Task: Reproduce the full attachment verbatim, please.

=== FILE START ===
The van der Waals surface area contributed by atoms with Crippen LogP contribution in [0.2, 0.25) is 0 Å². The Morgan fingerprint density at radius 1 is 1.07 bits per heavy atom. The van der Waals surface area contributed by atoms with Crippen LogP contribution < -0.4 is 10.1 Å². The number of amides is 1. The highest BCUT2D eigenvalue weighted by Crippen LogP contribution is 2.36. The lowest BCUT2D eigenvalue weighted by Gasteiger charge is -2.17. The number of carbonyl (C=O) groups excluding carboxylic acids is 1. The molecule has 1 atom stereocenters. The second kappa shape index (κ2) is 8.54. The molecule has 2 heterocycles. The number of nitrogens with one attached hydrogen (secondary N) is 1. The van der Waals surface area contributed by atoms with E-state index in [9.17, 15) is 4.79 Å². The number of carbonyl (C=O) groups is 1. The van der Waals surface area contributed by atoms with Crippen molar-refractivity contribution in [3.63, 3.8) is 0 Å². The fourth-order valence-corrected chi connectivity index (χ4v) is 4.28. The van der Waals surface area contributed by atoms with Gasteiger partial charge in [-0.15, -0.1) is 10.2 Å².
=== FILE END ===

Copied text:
The van der Waals surface area contributed by atoms with Crippen LogP contribution in [0.2, 0.25) is 0 Å². The Morgan fingerprint density at radius 1 is 1.07 bits per heavy atom. The van der Waals surface area contributed by atoms with Crippen LogP contribution < -0.4 is 10.1 Å². The number of amides is 1. The highest BCUT2D eigenvalue weighted by Crippen LogP contribution is 2.36. The lowest BCUT2D eigenvalue weighted by Gasteiger charge is -2.17. The number of carbonyl (C=O) groups excluding carboxylic acids is 1. The molecule has 1 atom stereocenters. The second kappa shape index (κ2) is 8.54. The molecule has 2 heterocycles. The number of nitrogens with one attached hydrogen (secondary N) is 1. The van der Waals surface area contributed by atoms with E-state index in [9.17, 15) is 4.79 Å². The number of carbonyl (C=O) groups is 1. The van der Waals surface area contributed by atoms with Crippen molar-refractivity contribution in [3.63, 3.8) is 0 Å². The fourth-order valence-corrected chi connectivity index (χ4v) is 4.28. The van der Waals surface area contributed by atoms with Gasteiger partial charge in [-0.15, -0.1) is 10.2 Å².